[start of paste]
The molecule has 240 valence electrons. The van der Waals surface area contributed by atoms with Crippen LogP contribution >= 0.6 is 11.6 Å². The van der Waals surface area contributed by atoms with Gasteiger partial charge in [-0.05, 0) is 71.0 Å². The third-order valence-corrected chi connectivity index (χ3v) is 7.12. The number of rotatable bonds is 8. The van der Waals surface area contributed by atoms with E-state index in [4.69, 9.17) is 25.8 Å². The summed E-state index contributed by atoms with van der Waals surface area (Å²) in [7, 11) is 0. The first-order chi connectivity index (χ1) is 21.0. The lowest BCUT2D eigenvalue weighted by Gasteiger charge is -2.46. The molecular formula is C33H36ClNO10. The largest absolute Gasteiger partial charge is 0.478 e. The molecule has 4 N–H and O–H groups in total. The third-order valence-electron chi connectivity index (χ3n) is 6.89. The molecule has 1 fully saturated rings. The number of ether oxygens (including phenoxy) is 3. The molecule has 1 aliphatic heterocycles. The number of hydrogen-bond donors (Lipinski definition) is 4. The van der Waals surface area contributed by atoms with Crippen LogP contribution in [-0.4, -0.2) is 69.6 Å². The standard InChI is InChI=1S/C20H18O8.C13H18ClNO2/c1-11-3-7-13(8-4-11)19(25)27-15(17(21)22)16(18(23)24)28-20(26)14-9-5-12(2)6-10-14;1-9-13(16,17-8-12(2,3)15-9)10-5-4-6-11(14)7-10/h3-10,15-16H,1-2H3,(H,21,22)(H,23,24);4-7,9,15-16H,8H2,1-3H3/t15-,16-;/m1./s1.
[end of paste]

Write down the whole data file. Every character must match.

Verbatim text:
The molecule has 240 valence electrons. The van der Waals surface area contributed by atoms with Crippen LogP contribution >= 0.6 is 11.6 Å². The van der Waals surface area contributed by atoms with Gasteiger partial charge in [-0.05, 0) is 71.0 Å². The third-order valence-corrected chi connectivity index (χ3v) is 7.12. The number of rotatable bonds is 8. The van der Waals surface area contributed by atoms with E-state index in [4.69, 9.17) is 25.8 Å². The summed E-state index contributed by atoms with van der Waals surface area (Å²) in [7, 11) is 0. The first-order chi connectivity index (χ1) is 21.0. The lowest BCUT2D eigenvalue weighted by Gasteiger charge is -2.46. The molecular formula is C33H36ClNO10. The largest absolute Gasteiger partial charge is 0.478 e. The molecule has 4 N–H and O–H groups in total. The third-order valence-electron chi connectivity index (χ3n) is 6.89. The molecule has 1 fully saturated rings. The number of ether oxygens (including phenoxy) is 3. The molecule has 1 aliphatic heterocycles. The number of hydrogen-bond donors (Lipinski definition) is 4. The van der Waals surface area contributed by atoms with Crippen LogP contribution in [-0.4, -0.2) is 69.6 Å². The standard InChI is InChI=1S/C20H18O8.C13H18ClNO2/c1-11-3-7-13(8-4-11)19(25)27-15(17(21)22)16(18(23)24)28-20(26)14-9-5-12(2)6-10-14;1-9-13(16,17-8-12(2,3)15-9)10-5-4-6-11(14)7-10/h3-10,15-16H,1-2H3,(H,21,22)(H,23,24);4-7,9,15-16H,8H2,1-3H3/t15-,16-;/m1./s1.